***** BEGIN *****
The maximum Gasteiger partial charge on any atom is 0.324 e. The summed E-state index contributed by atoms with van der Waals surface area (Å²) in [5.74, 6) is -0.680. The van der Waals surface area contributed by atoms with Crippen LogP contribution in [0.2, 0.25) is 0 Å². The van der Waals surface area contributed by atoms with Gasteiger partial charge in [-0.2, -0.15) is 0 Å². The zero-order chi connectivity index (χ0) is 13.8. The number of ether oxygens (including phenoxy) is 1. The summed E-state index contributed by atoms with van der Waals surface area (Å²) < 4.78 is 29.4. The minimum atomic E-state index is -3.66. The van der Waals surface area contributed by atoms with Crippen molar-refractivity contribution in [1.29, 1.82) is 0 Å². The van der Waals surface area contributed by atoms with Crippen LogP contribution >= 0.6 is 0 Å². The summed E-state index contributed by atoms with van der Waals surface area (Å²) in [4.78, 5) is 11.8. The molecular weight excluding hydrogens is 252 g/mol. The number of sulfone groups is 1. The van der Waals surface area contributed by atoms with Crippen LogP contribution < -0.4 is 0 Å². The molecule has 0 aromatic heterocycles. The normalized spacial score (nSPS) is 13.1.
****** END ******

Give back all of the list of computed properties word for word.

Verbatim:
The maximum Gasteiger partial charge on any atom is 0.324 e. The summed E-state index contributed by atoms with van der Waals surface area (Å²) in [5.74, 6) is -0.680. The van der Waals surface area contributed by atoms with Crippen LogP contribution in [0.2, 0.25) is 0 Å². The van der Waals surface area contributed by atoms with Gasteiger partial charge in [-0.2, -0.15) is 0 Å². The zero-order chi connectivity index (χ0) is 13.8. The number of ether oxygens (including phenoxy) is 1. The summed E-state index contributed by atoms with van der Waals surface area (Å²) < 4.78 is 29.4. The minimum atomic E-state index is -3.66. The van der Waals surface area contributed by atoms with Crippen molar-refractivity contribution in [1.29, 1.82) is 0 Å². The van der Waals surface area contributed by atoms with Crippen LogP contribution >= 0.6 is 0 Å². The summed E-state index contributed by atoms with van der Waals surface area (Å²) in [4.78, 5) is 11.8. The molecular weight excluding hydrogens is 252 g/mol. The number of sulfone groups is 1. The van der Waals surface area contributed by atoms with Crippen LogP contribution < -0.4 is 0 Å². The molecule has 0 aromatic heterocycles. The normalized spacial score (nSPS) is 13.1.